How TEA Project’s Use of HTTP in Web3 is More Secure than HTTPS in Web 2.0

Tea Project Blog
5 min readDec 16, 2021

Anyone browsing the internet is probably aware of the green HTTPS padlock in their browser’s URL bar. They understand that any web server running on HTTPS is considered secure, while any server running HTTP is considered not secure. But when it comes to Web3 and decentralized apps, HTTPS security concepts can be misleading and even irrelevant.

Clicking on an HTTP (no “S”) TEA Project IPFS link returns a feed of the binary app coming straight from IPFS. When you click on a TEA Project delegator link, you’re essentially asking the IPFS service to download the HTML / JS / CSS code to run in your browser. The whole process has nothing to do with any web server as the decentralized TEA Project app (TApp) runs directly in your own browser.

But when you click on a delegator node to run a TApp, your browser may give you a “Not Secure” warning:

But taking a closer look at HTTPS in relation to Web3 will reveal how these security warnings are quite misleading in the decentralized ecosystem of Web3 that the TEA Project is part of.

1. An SSL Cert Introduces a Central Authority

The HTTPS security lock denotes that your browser and the server it’s interacting with shares a certificate key. The SSL certificate ensures that all communication between the server and the browser is encrypted. This security protects against man-in-the-middle attacks.

The TEA Project’s aim is to run apps decentralized. We use HTTP for the purpose of remaining fully decentralized. The first issue with HTTPS is that these ssl certificates are issued by centralized certificate authorities that browsers like Google Chrome and Mozilla Firefox choose to recognize. Some of the largest central certificate authorities include:

- Comodo SSL
- RapidSSL
- Thawte SSL
- Sectigo SSL
- GeoTrust SSL
- Digicert SSL

Adding an SSL to your tech stack introduces an element of centralization to your app. In addition, the web 2.0 concept of “trustable” doesn’t really translate to IPFS where anyone who wants to be a miner can run a node.

2. A Centralized Authority SSL Cert Isn’t Necessary if Everything’s Already Encrypted

The second issue is that the secure connection that HTTPS provides isn’t necessary for the TEA Project. TApps send the result of their calculations encrypted to the end user’s browser. In the world of HTTPS, communication is protected between the browser and the server. In the TEA Project, communication is protected between the browser and the protected enclave of the TEA mining node. Even if someone were able to intercept the transmission, they wouldn’t be able to crack the encryption. The TApp’s output isn’t revealed until it’s decrypted on the end user’s browser. The TEA Project only sends publicly accessible data via plain text between nodes and client wallets. Any dynamic content that requires secure transfer is encrypted between the enclave and the browser.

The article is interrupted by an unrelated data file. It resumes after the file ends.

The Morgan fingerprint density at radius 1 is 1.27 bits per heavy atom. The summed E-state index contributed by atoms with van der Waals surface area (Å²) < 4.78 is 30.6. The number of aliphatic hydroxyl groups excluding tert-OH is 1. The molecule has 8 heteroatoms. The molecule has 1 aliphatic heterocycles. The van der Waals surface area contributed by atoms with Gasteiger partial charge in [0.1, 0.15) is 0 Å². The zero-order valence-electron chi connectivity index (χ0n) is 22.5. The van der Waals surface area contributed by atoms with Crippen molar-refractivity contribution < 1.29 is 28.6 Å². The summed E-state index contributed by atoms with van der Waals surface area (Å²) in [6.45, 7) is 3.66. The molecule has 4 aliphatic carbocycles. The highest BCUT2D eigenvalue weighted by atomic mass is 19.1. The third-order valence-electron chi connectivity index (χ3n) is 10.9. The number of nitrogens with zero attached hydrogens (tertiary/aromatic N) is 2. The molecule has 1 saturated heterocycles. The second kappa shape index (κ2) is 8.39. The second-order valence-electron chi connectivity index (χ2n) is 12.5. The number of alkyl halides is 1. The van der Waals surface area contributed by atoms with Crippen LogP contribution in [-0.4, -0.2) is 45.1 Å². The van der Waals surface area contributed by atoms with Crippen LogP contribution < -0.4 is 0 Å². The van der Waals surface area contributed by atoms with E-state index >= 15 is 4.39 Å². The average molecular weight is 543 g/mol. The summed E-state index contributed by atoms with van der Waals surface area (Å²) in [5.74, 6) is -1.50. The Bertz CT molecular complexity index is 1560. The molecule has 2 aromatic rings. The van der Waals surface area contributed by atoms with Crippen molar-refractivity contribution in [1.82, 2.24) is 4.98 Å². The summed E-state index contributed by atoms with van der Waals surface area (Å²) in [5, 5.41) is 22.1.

There’s an important difference between how HTTPS interacts with the currently predominant internet and how the TEA Project uses HTTP over Web3. The HTTPS protocol in the web 2.0 world only protects transmissions between the server node and the browser. The TEA Project is able to use HTTP because the secure layer goes beyond the transmission line deep into the server iteslf. The encryption extends from the hardware protected enclave in the server all the way to the browser. That’s why we imagine that the server is already compromised, in which case using the TEA Project’s architecture would keep everything secure. A compromised server is a scenario that HTTPS can’t protect against.

3. SSL is Secure. But Data Moving Through It Could Be Hacked Data

The third issue is that https secures the pipe, but it doesn’t secure the server sending information through that pipe. HTTPS doesn’t prevent a website from getting hacked or pushing it offline through a DDoS attack. HTTPS will do deliver the sent information securely, whether that information is real or hacked. Just like a Subaru is a safe car to whoever rides inside, criminal or not, the HTTPS protocol is indifferent to how trustable the dat is flowing through its secure channel.

4. Best Security OPs = Assume the Server is Already Compromised

The fourth issue is the difference between encryption in transit vs. encryption at rest. Many large corporations will make sure that their data is encrypted in transit, but will decrypt it and let it sit in a database somewhere unencrypted. Large corporations are often lacking in cybersecurity protocols, and leaving customer databases unencrypted further whets the appetite of hackers to break in. The TEA Project already assumes a web server is compromised and moves onto the next level to ensure everything is secure even if a hacker has infiltrated the server.

The TEA Project doesn’t trust the hardware server. The only hardware we trust is the TPM chip inside, specifically the protected enclave that the TPM chip governs. Any information is decrypted only when it enters this protected enclave, and encrypted again when it leaves the enclave.

It’s unfortunate that HTTPS lulls consumers into a false sense of security. They might be interacting with a website that shows the green padlock in the browser’s omnibar but they still might be unwittingly dealing with a compromised server. We at the TEA Project assume that the server you are connecting to is compromised even though you can still see it’s using HTTPS. That’s why we say HTTPS is not fully decentralized and that we don’t rely on the “S” of HTTPS to get security.